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Artikel von:
Udi Engelsman
Mike Rowe 
Alan Southern 

Udi Engelsman has recently completed his PhD, a study on regeneration in three communities, in New York, Boston and Liverpool. His research interests include stakeholder relationships and power dynamics in urban regeneration and community empowerment in inner city neighborhoods.

Mike Rowe is a lecturer at the University of Liverpool Management School. His research interests include the changing role of the state and of state actors at the street-level.

Alan Southern works at the University of Liverpool Management School. His research interests are focused on community assets and how to stimulate new forms of enterprise in low-income communities.

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Narratives of Urban Resistance The Community Land Trust

A small part of the self-help housing campaign has been the slow emergence of the Community Land Trust (CLT) movement. »The CLT is typically a private, nonprofit corporation that acquires land parcels in a targeted geographic area with the intention of retaining ownership of the land for the long term.The CLT then provides for the private use of the land through long-term ground lease agreements. The lease holders may own their homes or other improvements on the leased land, but resale restrictions apply. In theory, the CLT removes the cost of land from the housing price by separating ownership of the land from that of the house or other improvements.« (Greenstein & Sungu-Eryilmaz 2007, p. 9) They are heterogeneous in terms of their scale and urban/rural contrast and because the motivations behind their inception appear to be so different. We outline the contradiction between housing as the process of activism and housing as a commodity. This is important because we see in the former means by which community organizing can be explained, but show the former to be understood in terms of class analysis. We then consider activism through the four phases of direct action suggested by Colin Ward and go on to look specifically at two CLTs, both in major US cities. These two cases, one in New York and one in Boston, offer an insight into why a particular type of community organizing took place. We see a stand against gentrification in the heart of Manhattan, radical action to secure the ownership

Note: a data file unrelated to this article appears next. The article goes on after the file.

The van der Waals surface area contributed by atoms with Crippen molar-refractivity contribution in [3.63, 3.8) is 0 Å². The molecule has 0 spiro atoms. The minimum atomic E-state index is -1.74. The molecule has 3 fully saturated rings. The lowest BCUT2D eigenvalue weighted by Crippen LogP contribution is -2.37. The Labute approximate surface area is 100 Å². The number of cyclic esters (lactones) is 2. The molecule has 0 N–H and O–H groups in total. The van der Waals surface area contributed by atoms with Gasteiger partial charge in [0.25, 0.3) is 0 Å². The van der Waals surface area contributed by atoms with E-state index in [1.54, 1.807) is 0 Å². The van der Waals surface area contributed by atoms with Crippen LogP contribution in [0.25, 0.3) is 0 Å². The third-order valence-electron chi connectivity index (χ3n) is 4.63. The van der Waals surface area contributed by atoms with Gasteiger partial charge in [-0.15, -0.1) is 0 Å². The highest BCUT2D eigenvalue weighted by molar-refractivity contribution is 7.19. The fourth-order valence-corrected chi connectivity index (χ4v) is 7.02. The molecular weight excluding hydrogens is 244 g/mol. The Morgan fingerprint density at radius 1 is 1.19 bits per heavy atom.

of land and to prevent displacement in a Lower East Side neighbourhood. In contrast, the second case shows a stand against the violence exerted in the degeneration of a South Boston neighbourhood. Here we see a community conversant with civil rights struggles able to secure the compliance of the local state through their direct action. Narratives of resistance, we suggest, rely on activists and professionals who both share similar aims and develop a symbiotic relationship in resisting the hegemony of private capital and the state. […]